Time limits on testimony at public hearings: There will be time limits on the testimony allowed for speakers. The time limits will depend on the number of persons wishing to testify. Approximately one week prior to the hearings, the Copyright Office and the National Telecommunications and Information Administration will notify all persons submitting requests to testify of the precise time limits that will be imposed on oral testimony. Due to the time constraints, the Copyright Office and the National Telecommunications and Information Administration encourage parties with similar interests to select a single spokesperson to testify.

File Formats: Requests to testify may be submitted in electronic form in one of the following formats:

1. If by electronic mail: Send to “104study@loc.gov” and “104study@ntia.doc.gov” a message containing the name of the person Start Printed Page 63627requesting to testify, his or her title and organization (if the submission is on behalf of an organization), mailing address, telephone number, telefax number (if any) and e-mail address. The message should also identify the document clearly as a request to testify. The one page summary of the intended testimony must be sent as a MIME attachment, and must be in a single file in either: (1) Microsoft Word Version 7.0 or earlier; (2) WordPerfect 7 or earlier; (3) Rich Text File (RTF) format; or (4) ASCII text file format.

2. If by regular mail or hand delivery: Send to Jesse M. Feder, Policy Planning Advisor, Office of Policy and International Affairs, U.S. Copyright Office, Copyright GC/I&R, P.O. Box 70400, Southwest Station, Washington, DC 20024; and to Jeffrey E.M. Joyner, Senior Counsel, Office of Chief Counsel, National Telecommunications and Information Administration (NTIA), Room 4713, U.S. Department of Commerce, 14th Street and Constitution Avenue, NW., Washington, DC 20230. Please include two copies of the one page summary of the intended testimony, each on a 3.5-inch write-protected diskette, labeled with the name of the person making the submission and, if applicable, his or her title and organization. Either the document itself or a cover letter must also identify the document clearly as a request to testify and include the name of the person making the submission, his or her title and organization (if the submission is on behalf of an organization), mailing address, telephone number, telefax number (if any) and e-mail address (if any). The document itself must be in a single file in either (1) Microsoft Word Version 7.0 or earlier; (2) WordPerfect Version 7 or earlier; (3) Rich Text File (RTF) format; or (4) ASCII text file format.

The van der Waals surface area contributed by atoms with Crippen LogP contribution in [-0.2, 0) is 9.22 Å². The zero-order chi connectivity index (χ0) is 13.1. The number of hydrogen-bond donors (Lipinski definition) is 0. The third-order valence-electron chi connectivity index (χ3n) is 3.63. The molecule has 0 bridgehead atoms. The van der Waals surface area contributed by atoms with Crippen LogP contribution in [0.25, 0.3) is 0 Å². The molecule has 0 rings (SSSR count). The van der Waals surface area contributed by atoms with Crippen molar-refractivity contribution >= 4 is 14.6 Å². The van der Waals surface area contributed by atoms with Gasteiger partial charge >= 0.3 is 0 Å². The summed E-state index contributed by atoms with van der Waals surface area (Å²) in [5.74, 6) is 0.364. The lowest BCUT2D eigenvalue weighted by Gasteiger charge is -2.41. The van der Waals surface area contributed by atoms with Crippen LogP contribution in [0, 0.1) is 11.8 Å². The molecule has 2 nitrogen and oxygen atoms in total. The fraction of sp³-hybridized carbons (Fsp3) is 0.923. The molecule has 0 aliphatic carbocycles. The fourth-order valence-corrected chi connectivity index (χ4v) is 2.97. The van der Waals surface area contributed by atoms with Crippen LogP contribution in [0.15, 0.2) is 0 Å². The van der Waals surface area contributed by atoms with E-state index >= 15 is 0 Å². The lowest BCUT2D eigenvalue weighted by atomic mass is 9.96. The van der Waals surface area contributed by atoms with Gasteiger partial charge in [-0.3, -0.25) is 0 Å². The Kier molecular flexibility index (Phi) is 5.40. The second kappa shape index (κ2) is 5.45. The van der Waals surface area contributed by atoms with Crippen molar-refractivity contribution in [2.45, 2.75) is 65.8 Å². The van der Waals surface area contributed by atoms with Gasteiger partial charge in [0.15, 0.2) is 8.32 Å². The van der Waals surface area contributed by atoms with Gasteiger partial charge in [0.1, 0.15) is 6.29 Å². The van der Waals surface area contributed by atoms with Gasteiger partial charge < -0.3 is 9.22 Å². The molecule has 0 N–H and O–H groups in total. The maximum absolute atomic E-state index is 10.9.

Background: On October 28, 1998, the DMCA was enacted into law (Pub. L. No. 105-304, 112 Stat. 2860). Section 104 of the DMCA directs the Register of Copyrights and the Assistant Secretary for Communications and Information of the Department of Commerce to submit to the Congress no later than 24 months after the date of enactment a report evaluating the effects of the amendments made by title 1 of the Act and the development of electronic commerce and associated technology on the operation of sections 109 and 117 of title 17, United States Code, and the relationship between existing and emerging technology and the operation of those sections.

The objective of title I of the DMCA was to revise U.S. law to comply with two World Intellectual Property Organization (WIPO) Treaties that were concluded in 1996 and to strengthen protection for copyrighted works in electronic formats. The DMCA establishes prohibitions on the act of circumventing technological measures that effectively control access to a work protected under the U.S. Copyright Act, and the manufacture, importation, offering to the public, providing or otherwise trafficking in any technology, product, service, device, component or part thereof which is primarily designed or produced to circumvent a technological measure that effectively controls access to or unauthorized copying of a work protected by copyright, has only a limited commercially significant purpose or use other than circumvention of such measures, or is marketed for use in circumventing such measures. The DMCA also makes it illegal for a person to manufacture, import, offer to the public, provide, or otherwise traffic in any technology, product, service, device, component or part thereof which is primarily designed or produced to circumvent a technological measure that effectively protects a right of a copyright owner in a work protected by copyright, has only a limited commercially significant purpose or use other than circumvention of such measures, or is marketed for use in circumventing such measures. In addition the DMCA prohibits, among other actions, intentional removal or alteration of copyright management information and knowing addition of false copyright management information if these acts are done with intent to induce, enable, facilitate or conceal a copyright infringement. Each prohibition is subject to a number of statutory exceptions.